What A-Levels do you need?
Architecture is a bit of a unique one, in that it helps to have a mixture of both scientific and artistic skills. Because of this, many universities won’t ask for specific A-levels (although some will express an interest in students whose A-levels reflect strengths in both areas); the University of Nottingham, for instance, prefer students who have a combination of either Art & Design or Design & Technology. When it comes to courses in building or town planning most universities are fairly flexible.
What are your study options?
If you want to study architecture, you’ve got a fairly long road ahead of you – it takes a full seven years to become a fully qualified architect – which includes a three-year undergraduate course followed by a year in industry, followed by a postgraduate course, followed by another year in industry!
Building and planning courses tend to be the usual three years in length, although it’s worth noting that to become fully chartered you’ll need to complete more on-the-job training after you graduate. Many building and planning courses also offer the option of a sandwich year (meaning your course would be four years in total and you’d spend a year in industry between your second and third year), which would help you work towards your chartered status.
Why study Architecture, Building & Planning?
All three options are incredibly satisfying, as they allow you to actually create something tangible that you can be proud of. Architecture, building and planning all stand out from many other jobs in that you actually have something solid to show for your efforts at the end of a project – whether it’s a structure or a carefully planned development.
If you’re interested in maths and problem solving (and if you have a creative or artistic streak), then a degree in one of the above subjects could be well suited to you.
After your degree...
For building and planning students, most graduates will go on to gain their fully chartered status by working on the job (some companies will even allow you to work part-time while completing your training). If you study architecture, chances are you’ll want to complete your seven years and become a fully qualified architect. However, if you realise after the first three years that you actually don’t want to pursue architecture as a career, don’t panic – you can always take your undergraduate degree and go into a different field (such as engineering or construction), or re-train by doing a postgraduate qualification.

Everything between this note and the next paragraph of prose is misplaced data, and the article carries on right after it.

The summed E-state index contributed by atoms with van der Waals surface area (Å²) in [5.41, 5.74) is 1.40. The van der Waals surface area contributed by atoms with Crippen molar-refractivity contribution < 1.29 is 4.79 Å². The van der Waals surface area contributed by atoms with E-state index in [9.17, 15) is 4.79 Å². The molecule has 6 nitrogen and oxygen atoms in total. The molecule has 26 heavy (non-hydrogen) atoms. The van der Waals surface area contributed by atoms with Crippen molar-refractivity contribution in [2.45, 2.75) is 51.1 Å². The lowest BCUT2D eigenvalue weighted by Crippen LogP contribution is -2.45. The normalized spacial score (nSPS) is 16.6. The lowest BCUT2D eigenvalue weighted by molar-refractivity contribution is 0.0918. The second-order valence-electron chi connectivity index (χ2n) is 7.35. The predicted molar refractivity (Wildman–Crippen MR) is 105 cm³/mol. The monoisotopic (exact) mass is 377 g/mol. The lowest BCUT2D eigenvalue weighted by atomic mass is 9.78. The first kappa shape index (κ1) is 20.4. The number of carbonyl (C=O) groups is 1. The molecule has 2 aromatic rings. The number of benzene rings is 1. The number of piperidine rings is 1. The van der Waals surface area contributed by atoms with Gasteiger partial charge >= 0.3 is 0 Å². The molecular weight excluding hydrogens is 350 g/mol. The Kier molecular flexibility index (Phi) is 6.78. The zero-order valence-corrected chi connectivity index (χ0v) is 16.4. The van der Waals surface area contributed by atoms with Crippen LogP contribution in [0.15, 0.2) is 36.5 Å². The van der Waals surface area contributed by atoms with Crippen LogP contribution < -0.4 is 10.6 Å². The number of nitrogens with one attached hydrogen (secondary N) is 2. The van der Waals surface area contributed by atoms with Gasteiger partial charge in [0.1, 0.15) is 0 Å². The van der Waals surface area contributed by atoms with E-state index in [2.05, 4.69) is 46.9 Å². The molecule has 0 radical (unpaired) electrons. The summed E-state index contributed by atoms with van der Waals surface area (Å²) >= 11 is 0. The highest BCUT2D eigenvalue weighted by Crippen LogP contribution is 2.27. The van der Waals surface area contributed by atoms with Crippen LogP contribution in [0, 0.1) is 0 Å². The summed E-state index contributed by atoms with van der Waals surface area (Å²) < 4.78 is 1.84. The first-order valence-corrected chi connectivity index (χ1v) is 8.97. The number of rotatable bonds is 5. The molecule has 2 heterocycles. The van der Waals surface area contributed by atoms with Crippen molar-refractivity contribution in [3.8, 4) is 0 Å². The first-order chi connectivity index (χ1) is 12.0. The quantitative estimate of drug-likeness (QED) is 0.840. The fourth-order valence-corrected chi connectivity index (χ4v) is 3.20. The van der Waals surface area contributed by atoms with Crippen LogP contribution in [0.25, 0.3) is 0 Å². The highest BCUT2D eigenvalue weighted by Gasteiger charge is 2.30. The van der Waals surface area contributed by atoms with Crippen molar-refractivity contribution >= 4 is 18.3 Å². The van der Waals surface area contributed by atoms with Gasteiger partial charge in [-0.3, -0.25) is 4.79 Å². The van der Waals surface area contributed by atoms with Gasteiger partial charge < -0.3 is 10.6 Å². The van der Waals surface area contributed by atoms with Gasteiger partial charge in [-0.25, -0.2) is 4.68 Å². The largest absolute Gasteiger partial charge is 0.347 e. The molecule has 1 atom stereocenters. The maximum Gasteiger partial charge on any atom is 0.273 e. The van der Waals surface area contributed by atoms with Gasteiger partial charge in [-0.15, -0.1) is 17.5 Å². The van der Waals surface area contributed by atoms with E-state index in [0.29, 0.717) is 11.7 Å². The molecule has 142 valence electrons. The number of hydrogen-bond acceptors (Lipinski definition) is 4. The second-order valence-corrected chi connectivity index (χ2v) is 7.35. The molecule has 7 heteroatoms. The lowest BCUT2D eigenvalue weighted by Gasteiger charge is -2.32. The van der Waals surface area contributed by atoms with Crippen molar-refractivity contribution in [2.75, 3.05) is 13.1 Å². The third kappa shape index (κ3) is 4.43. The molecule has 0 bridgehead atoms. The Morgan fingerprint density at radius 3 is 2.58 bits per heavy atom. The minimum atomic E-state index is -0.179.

Salary-wise, if you study architecture you probably won’t be raking it in at first, but as your career gains momentum you could stand to earn a very high wage (and you can even set up your own practice once you’ve gained some experience and made a name for yourself).
If you study building or planning, you’ll most likely end up applying for graduate level jobs in these areas (although your degree will have equipped you some good transferable skills, which means a change in career is always a possibility). Building grads tend to earn an average of just over £20K, while planning grads average slightly less.
Q & A with an Architecture lecturer
Matthew Butcher is a lecturer in architecture and the BSc Programme Leader at the Bartlett School of Architecture, University College London (UCL)...
Why should students study a degree in architecture?
It provides a very concise and open introduction to the disciplines of architecture and design. Architecture is a very expansive profession and therefore students gain a very broad set of skills, experience and knowledge.
What kind of skills will students learn on the course?